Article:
Source: A Psychotherapist says there are four types of shame – Here’s what they are and how they affect us. Lindsay Dodgson, Business Insider, Independent, UK.

Date: April 4, 2018

Photo Credit:

Article Links:

So, did the descriptions of the four types of shame make sense to you? My first reaction to the simple statement that the first type was unrequited love was to say “Huh? How so?”  but if you unpack what is going on when attraction or love are not reciprocated it makes sense. Like the “infant still face” procedure I described earlier, and which is mentioned in the article unrequited love involves situations where social narratives or story lines are cut off or simply do not evolve. One sided relationships are NOT relationships and trying to move a one-sided half ignored relationship along can be heart breaking and what it produces in the unrequited “lover” is one form of shame or social casting out. Th second type of shame involves being called out socially (publicly) for an error or a mistake. These situations are more readily accessible as we all have been in situations where we or someone else was shamed or humiliated publicly.  The third example, failure, is a bit more complicated as failures are not always public and can be sources of internal motivation as well as situations that involve feelings of shame or perhaps even guilt. The fourth type of shame involves exclusion or being left out and can be viewed as an active component of all types of shame as it is social connection, standing or benevolence we are seeking, and shame is one of the things we feel when it is lost or dialed back. It is worth thinking about the impact of shame on development. A LOT is said about the potential impact of our early (pre-2 years-of-age) attachment relationships on our subsequent development (well supported by longitudinal data) but a LOT can also be said about the next developmental moment or task. This next developmental task or moment starting at around 2 years of age involves autonomy, sometimes referred to colloquially as the “terrible twos”. It involves the drive on the child’s part to start to do things for themselves (not always stated diplomatically as they are only two and have limited language skills). As Erickson suggested, the developmental downside of the Autonomy developmental moment is “Shame and Doubt”. If parents, older siblings, or the extended family or community reacts to a child’s early autonomy plays with criticism, derision or indifference the result can be shame and a shutting down of individual social initiative. You are likely well aware of the developmental downstream impact insecure attachment can have on the subsequent development of play connections, friendships, intimate relationships and eventually on parenthood. Think a bit about the potential downstream developmental impact of being shamed for your early efforts at establishing a sense of autonomy. That is an area that needs some more research work.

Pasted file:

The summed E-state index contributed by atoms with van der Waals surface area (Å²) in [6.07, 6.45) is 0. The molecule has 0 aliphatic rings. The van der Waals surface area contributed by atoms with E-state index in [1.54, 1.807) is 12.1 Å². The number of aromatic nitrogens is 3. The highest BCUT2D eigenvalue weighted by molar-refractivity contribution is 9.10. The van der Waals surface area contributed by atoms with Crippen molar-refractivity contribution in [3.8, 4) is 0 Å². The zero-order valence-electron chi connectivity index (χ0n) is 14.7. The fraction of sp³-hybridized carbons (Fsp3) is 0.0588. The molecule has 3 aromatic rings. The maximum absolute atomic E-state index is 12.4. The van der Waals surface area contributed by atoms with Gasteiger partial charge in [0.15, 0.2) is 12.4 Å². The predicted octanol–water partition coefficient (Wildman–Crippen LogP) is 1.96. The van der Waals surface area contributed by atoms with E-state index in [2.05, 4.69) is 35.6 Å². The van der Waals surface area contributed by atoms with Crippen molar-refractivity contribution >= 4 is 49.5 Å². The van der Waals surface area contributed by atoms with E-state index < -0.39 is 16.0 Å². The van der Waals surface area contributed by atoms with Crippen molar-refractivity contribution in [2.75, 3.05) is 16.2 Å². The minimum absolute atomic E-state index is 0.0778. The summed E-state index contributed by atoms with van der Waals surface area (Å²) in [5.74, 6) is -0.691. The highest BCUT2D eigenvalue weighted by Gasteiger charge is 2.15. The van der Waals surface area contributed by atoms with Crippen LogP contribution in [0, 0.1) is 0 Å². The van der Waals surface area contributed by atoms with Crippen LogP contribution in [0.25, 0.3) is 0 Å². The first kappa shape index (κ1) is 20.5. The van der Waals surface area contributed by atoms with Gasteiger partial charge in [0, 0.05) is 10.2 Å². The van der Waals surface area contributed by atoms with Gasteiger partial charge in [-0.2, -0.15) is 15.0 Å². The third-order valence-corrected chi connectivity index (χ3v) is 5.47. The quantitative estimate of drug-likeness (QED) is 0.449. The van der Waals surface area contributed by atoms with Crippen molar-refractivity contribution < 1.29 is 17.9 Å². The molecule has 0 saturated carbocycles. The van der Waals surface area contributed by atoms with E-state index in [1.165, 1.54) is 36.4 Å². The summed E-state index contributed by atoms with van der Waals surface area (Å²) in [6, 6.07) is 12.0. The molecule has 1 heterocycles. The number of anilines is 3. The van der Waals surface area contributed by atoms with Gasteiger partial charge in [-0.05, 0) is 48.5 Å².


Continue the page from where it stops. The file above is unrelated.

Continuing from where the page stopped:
Questions for Discussion:

  1. What is shame and how is it manifest in social interactions?
  2. What are the short-term impacts and implications of being shamed or ashamed?
  3. What are some of the longer term developmental or psychological adjustment issues that could arise from shame either for children or for adults?

References (Read Further):

van Dijk, W. W., van Dillen, L. F., Rotteveel, M., & Seip, E. C. (2017). Looking into the crystal ball of our emotional lives: emotion regulation and the overestimation of future guilt and shame. Cognition and Emotion, 31(3), 616-624.

Duarte, C., Matos, M., Stubbs, R. J., Gale, C., Morris, L., Gouveia, J. P., & Gilbert, P. (2017). The impact of shame, self-criticism and social rank on eating behaviours in overweight and obese women participating in a weight management programme. PloS one, 12(1), e0167571.

Perret, V. (2017). Shame, the scourge of supervision. International Journal of Transactional Analysis Research & Practice, 8(2).

Mahtani, S., Melvin, G. A., & Hasking, P. (2017). Shame Proneness, Shame Coping, and Functions of Nonsuicidal Self-Injury (NSSI) Among Emerging Adults: A Developmental Analysis. Emerging Adulthood, 2167696817711350.


Posted by & filed under Adult Development and Aging, Consciousness, Emerging Adulthood, The Self.

Description: Have you travelled? If so, did you pick up any souvenirs on your trip? What did you get? Think back to when you picked out (and bought) or picked up (and pocketed) your souvenirs. What were you thinking about at the time? Why did you pick the thing or things that you picked? Where are they now? If you know where they are or can go and see or hold them again now what thoughts do they bring to mind? There is a LOT of buzz about “trashy souvenirs” … things like miniature Statues of Liberty or Eiffel Towers, fridge magnets, shells, peddles or rocks, postcards, handicrafts, but the collecting of souvenirs or mementoes vastly predates the “made in China” souvenir shop merchandise tidal wave. The word “souvenir” comes from the French word meaning “to remember.” So, think a bit about the psychological roles that souvenirs (buying them, seeking them, putting them in visible places back home) might play in our lives and then read the article linked below that summarizes what a recently published book (based on academic research) has to say about these questions.

Source: Souvenirs 101, Stephanie Rosenbloom, The Getaway, The New York Time Travel Section.